Bill Emmott - International Author & Adviser

Article

Why Turkey belongs in Europe
Ushio - January 2005

What is meant by Europe? That is a question many European leaders have been asking themselves, as they ponder whether Turkey should be allowed to become a member of the 25-country European Union. I pondered this question too, on a recent visit to Turkey.

            But there is a second question, too. What is meant by Turkey? That is a question that history has posed for the roughly 70m Turkish people, following the collapse of the centuries-old Ottoman empire in the early part of the 20th century and the creation by General Mustafa Kemal (later known as "Ataturk") of the nation of Turkey in 1923, out of the remnants of a once-vast and cosmopolitan imperial entity. And the underlying truth about this debate over whether Turkey can be admitted into the European Union is that these two identities, these two attempted answers to the questions of identity, are somewhat in contradiction with one another.

            Inside the existing EU, much of the debate is centring on geography, ethnicity, religion and economics. Valery Giscard d´Estaing, the former French president who remains influential in EU affairs, has used the first two of those criteria to argue against Turkish membership.

Such membership will take probably ten years to negotiate and to make into a reality, but Turkey is not going to become any more "European" in that time, if that term is taken as geographical or even ethnic. Almost all of this large country is in what geographers certainly count as Asia, and almost all its people have their ethnic origins outside what is normally called Europe.

But is geography or even ethnicity really the right definition for a club dedicated to economic and political co-operation? Certainly, it would seem odd if New Zealand, say, or Japan were to apply to join the EU. Those countries are far away from the other members and have many preoccupations that are special to their regions and different from those of Europe. Turkey, though, is right alongside the other EU members, sharing a border with Greece and a sea (the Mediterranean) with Italy, France, Spain, Malta and Cyprus, too. So its preoccupations are shared. And ethnicity is a problematic way to define Europe, for Scandinavians, Germans, Sicilians, Spaniards, Slovenes and Lithuanians already come from a very varied set of ethnic origins.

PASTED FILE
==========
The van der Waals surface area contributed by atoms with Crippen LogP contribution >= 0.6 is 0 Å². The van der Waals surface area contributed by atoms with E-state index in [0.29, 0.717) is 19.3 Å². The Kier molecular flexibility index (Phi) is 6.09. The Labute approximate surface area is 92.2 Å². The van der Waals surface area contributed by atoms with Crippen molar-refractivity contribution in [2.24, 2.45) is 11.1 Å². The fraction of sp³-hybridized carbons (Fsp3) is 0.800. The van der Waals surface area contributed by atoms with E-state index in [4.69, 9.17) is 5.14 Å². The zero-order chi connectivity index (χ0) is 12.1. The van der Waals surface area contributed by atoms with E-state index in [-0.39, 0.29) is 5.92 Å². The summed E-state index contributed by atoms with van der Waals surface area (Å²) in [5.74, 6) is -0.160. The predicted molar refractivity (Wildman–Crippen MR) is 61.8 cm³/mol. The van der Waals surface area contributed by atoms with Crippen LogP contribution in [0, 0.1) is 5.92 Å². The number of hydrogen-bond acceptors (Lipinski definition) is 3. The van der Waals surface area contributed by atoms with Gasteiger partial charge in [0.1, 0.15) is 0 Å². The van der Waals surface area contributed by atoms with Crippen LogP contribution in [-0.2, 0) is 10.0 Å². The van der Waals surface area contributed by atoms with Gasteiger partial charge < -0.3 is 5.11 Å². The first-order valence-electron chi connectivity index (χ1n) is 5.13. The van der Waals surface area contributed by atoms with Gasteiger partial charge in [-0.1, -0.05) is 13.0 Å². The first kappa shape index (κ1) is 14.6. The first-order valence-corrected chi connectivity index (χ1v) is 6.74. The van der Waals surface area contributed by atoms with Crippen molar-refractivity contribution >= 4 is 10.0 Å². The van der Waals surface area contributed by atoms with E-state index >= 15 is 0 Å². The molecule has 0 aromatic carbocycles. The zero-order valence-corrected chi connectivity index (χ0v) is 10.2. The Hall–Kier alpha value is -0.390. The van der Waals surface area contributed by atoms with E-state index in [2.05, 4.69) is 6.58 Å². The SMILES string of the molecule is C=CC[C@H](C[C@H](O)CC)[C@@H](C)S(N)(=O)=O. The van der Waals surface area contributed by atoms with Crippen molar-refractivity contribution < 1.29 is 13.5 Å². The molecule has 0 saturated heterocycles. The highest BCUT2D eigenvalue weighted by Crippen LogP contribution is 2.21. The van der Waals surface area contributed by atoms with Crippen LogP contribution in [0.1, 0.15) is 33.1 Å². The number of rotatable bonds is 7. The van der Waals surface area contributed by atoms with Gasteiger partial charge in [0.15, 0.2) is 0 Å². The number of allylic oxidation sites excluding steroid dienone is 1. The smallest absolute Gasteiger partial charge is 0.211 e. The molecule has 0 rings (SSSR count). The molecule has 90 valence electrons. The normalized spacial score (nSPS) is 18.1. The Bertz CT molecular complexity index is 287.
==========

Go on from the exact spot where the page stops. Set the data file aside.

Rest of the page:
In terms of history, there can be no doubt at all that Turkey´s largest, greatest and most beautiful city, Istanbul, shares a huge amount with Europe. Under its former name of Constantinople it was the second centre of the Roman Empire, and capital of the so-called Byzantine part when the Roman Empire split into two. Byzantium was for half a dozen centuries not only one of Europe´s great empires but also the most powerful base of its religion, Christianity.

I experienced that history during my recent visit, for I was invited to attend a wonderful ceremony at the headquarters in Istanbul of the Orthodox Christian churches, known as the Patriarchate, to celebrate the return to that church of the bones of two saints that had been seized 800 years ago, in 1204, and taken to the Vatican in Rome. Attending the ceremony, along with this bearded editor of The Economist, were the heads of the Greek, Russian, Ukrainian, Bulgarian and Serbian branches of the Orthodox Christian church, all with long and splendid beards and beautiful religious robes.